Activists board the Clemenceau for the second time in a month as a millitary helicopter buzzes overhead. The activists are protesting France dumping the toxic ship in India.
French authorities seem determined to see unprotected workers
scrap theaircraft carrier, Clemenceau and allow poor workers to
sortthe toxic waste by hand.
We are just as determined to stop them.
Two activists have boarded the ship during its transit through
theMediterranean towards India. One of them, Sebastian, spent
24 hours on the mast of the Clemenceau one month agotrying to
prevent it leaving France. Last time he had only one apple toeat
and a banner to sleep in but he's back again, prepared to prevent
Francegetting away with dumping the ship.
Victory! Update 15 Feb: French President Chirac has announced a dramatic recall of theasbestos-laden warship Clemenceau == it will be turning around andgoing back to France. Our actions, emails to Chirac and an embarrassinginternational scandal left France with little choice but to abandon themisguided attempt to dump its own toxic mess on India.
Hovering above Sebastianis a French military helicopter. Navy
personnel have boarded theship, no doubt to ensure it makes it to
an Indian shipbreakingyard so a poor worker can hand sort France's
This is not the first time France has tried to dump the toxic
asbestoscarrier on someone else, nor the first time its been
boarded to send itback to France. In 2003 France tried to send it
for scrapping inBangladesh, via Greece. But the Greek military
boarded the ship in theMediterranean and forced it to return to
View the history of the ship nobody wants.
France wants to send the ship to be scrapped on the beaches of
India. Check out where France thinks its OK to send its toxic
India doesn't want it either
Since our action in France last month, the story has been
making headlines in India.Our activists at the French embassy
in Delhi were immediatelyarrested in a failed attempt to silence
the growing protests in India.On January 7, the Indian Supreme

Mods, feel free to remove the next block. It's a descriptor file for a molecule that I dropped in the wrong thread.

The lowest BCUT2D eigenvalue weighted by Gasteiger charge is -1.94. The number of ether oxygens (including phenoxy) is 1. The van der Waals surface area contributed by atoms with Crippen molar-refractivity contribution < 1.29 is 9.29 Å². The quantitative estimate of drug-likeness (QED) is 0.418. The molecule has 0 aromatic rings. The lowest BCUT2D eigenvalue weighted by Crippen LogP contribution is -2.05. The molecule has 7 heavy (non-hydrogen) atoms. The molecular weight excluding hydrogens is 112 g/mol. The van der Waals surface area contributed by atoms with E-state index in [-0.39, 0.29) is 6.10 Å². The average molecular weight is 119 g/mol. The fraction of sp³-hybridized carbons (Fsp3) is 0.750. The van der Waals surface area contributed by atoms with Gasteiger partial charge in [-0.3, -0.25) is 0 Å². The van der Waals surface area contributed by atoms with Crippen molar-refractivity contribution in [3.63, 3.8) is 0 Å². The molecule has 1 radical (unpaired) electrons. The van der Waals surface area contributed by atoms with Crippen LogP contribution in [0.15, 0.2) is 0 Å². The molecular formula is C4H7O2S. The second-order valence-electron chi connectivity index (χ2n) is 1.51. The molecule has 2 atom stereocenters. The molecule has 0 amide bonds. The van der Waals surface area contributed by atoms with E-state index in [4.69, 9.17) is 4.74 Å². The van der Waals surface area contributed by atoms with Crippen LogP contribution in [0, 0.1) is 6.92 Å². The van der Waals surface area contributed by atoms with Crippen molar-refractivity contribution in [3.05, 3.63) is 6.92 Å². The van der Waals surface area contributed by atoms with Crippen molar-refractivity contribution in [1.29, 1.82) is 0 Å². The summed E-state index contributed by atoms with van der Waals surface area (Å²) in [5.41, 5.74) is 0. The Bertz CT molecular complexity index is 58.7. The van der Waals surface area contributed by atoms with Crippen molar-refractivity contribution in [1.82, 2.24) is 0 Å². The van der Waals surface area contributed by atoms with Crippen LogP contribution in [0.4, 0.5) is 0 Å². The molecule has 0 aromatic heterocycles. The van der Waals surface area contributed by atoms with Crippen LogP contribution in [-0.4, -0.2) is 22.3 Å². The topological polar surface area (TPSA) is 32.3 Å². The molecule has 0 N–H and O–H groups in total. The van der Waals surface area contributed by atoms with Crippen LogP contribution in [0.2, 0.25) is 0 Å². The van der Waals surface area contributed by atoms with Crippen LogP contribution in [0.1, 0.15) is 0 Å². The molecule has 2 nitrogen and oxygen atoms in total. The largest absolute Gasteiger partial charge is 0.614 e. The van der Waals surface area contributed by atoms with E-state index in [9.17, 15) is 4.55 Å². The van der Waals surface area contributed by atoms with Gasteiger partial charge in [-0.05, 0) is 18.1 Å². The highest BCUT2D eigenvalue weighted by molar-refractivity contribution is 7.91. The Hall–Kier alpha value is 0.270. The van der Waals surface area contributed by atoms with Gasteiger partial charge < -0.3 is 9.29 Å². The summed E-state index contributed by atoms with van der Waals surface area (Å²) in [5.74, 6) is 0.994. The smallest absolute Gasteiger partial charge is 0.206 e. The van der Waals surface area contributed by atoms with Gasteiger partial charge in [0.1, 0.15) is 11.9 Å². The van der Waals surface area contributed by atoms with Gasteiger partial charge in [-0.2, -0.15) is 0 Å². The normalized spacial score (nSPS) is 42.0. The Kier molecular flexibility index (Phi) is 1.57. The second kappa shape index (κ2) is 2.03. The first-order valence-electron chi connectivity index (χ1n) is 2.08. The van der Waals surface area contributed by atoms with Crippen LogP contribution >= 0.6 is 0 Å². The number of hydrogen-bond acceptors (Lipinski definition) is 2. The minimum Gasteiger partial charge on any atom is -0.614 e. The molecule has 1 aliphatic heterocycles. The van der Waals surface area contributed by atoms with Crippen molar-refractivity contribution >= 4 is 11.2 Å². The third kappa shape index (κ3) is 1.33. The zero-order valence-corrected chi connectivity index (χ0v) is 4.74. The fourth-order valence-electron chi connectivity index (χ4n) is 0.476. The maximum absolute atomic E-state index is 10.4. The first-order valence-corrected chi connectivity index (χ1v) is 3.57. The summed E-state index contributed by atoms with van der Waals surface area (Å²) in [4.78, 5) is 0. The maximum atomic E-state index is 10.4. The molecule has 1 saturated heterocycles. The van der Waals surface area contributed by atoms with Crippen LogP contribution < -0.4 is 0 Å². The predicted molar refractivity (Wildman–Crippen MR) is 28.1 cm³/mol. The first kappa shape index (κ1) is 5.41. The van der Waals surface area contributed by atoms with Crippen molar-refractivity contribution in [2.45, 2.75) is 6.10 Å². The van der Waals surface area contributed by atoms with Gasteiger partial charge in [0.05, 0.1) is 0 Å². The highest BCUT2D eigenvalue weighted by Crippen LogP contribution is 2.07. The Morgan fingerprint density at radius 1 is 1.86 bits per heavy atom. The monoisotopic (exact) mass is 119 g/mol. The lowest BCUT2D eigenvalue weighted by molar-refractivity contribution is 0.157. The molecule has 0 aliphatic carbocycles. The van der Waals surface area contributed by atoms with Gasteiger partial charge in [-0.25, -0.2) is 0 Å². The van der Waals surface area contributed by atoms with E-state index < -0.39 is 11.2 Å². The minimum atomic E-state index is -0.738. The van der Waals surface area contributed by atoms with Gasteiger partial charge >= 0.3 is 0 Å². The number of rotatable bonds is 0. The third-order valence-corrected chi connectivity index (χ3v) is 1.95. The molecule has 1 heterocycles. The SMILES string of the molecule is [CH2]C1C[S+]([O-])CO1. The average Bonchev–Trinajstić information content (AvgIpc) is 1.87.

Court issued an interim rulingordering the ship to stay out of
Indian waters due to the hundreds oftonnes of asbestos onboard. But
despite this, the Clemenceau is stillheading straight for
Under an international law, calledthe Basel convention, France
is not allowed to dump toxic waste in adeveloping country like
India. But France is exploiting a loophole thatallows the ship not
to be called 'waste' until it arrives.
Take thewaste out of the ship and put it in barrels back on the
ship - that'sillegal hazardous waste transport, leave it in the
structure of theship and you have a excuse to let the ship poison
and kill people indeveloping countries.
It's a garbage argument. It's bad enough that theshipping
industry uses it to justify sending toxic garbage to India, but
for a country like France to use it isindefensible.
What is the solution?
The Clemenceau may be one of the largest ships to be sent for
scrap butevery year a vast decrepit armada bearing a dangerous
cargo of toxicsubstances, asbestos, PCBs and heavy metals, ends up
in ship breakingyards in Bangladesh, India, China and Pakistan,
where they are cut upin the crudest of fashions, taking a huge toll
on human health and thelocal environment.
Asian ship breaking yards are perfect forthe shipping industry.
They can make a quick profit by dumping oldships that are too
expensive to scrap in developed countries due to thehazardous
materials in them. Such problems evaporate when environmentalrule
enforcement is lax and workers rights practically non-existent.
Adream come true for unscrupulous shipping industry but a nightmare
forthe environment and workers safety.
We are campaigning to end
this nightmare. The solution
is simple. Developed countries should decontaminate old ships
before they are sent for scrapping.
Help us continue to expose environmental crimes around the world. We don't accept donations from governments or corporations: we can name and shame without fear of economic retaliation. But we can only do that with your help.